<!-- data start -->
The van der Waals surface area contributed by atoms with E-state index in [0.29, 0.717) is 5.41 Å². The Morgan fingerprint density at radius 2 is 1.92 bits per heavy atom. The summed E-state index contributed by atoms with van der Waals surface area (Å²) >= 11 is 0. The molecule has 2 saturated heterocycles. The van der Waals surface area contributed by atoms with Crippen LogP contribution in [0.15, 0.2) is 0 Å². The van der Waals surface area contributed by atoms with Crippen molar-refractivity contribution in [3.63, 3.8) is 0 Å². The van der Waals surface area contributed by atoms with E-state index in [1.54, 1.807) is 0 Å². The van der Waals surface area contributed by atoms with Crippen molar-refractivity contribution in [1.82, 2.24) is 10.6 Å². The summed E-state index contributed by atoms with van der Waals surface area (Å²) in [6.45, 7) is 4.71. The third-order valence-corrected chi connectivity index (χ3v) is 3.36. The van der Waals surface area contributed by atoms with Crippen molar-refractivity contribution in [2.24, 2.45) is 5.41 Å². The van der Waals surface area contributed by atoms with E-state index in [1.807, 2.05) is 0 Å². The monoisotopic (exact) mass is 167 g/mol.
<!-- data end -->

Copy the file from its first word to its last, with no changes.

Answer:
The van der Waals surface area contributed by atoms with E-state index in [0.29, 0.717) is 5.41 Å². The Morgan fingerprint density at radius 2 is 1.92 bits per heavy atom. The summed E-state index contributed by atoms with van der Waals surface area (Å²) >= 11 is 0. The molecule has 2 saturated heterocycles. The van der Waals surface area contributed by atoms with Crippen LogP contribution in [0.15, 0.2) is 0 Å². The van der Waals surface area contributed by atoms with Crippen molar-refractivity contribution in [3.63, 3.8) is 0 Å². The van der Waals surface area contributed by atoms with E-state index in [1.54, 1.807) is 0 Å². The van der Waals surface area contributed by atoms with Crippen molar-refractivity contribution in [1.82, 2.24) is 10.6 Å². The summed E-state index contributed by atoms with van der Waals surface area (Å²) in [6.45, 7) is 4.71. The third-order valence-corrected chi connectivity index (χ3v) is 3.36. The van der Waals surface area contributed by atoms with Crippen molar-refractivity contribution in [2.24, 2.45) is 5.41 Å². The van der Waals surface area contributed by atoms with E-state index in [1.807, 2.05) is 0 Å². The monoisotopic (exact) mass is 167 g/mol.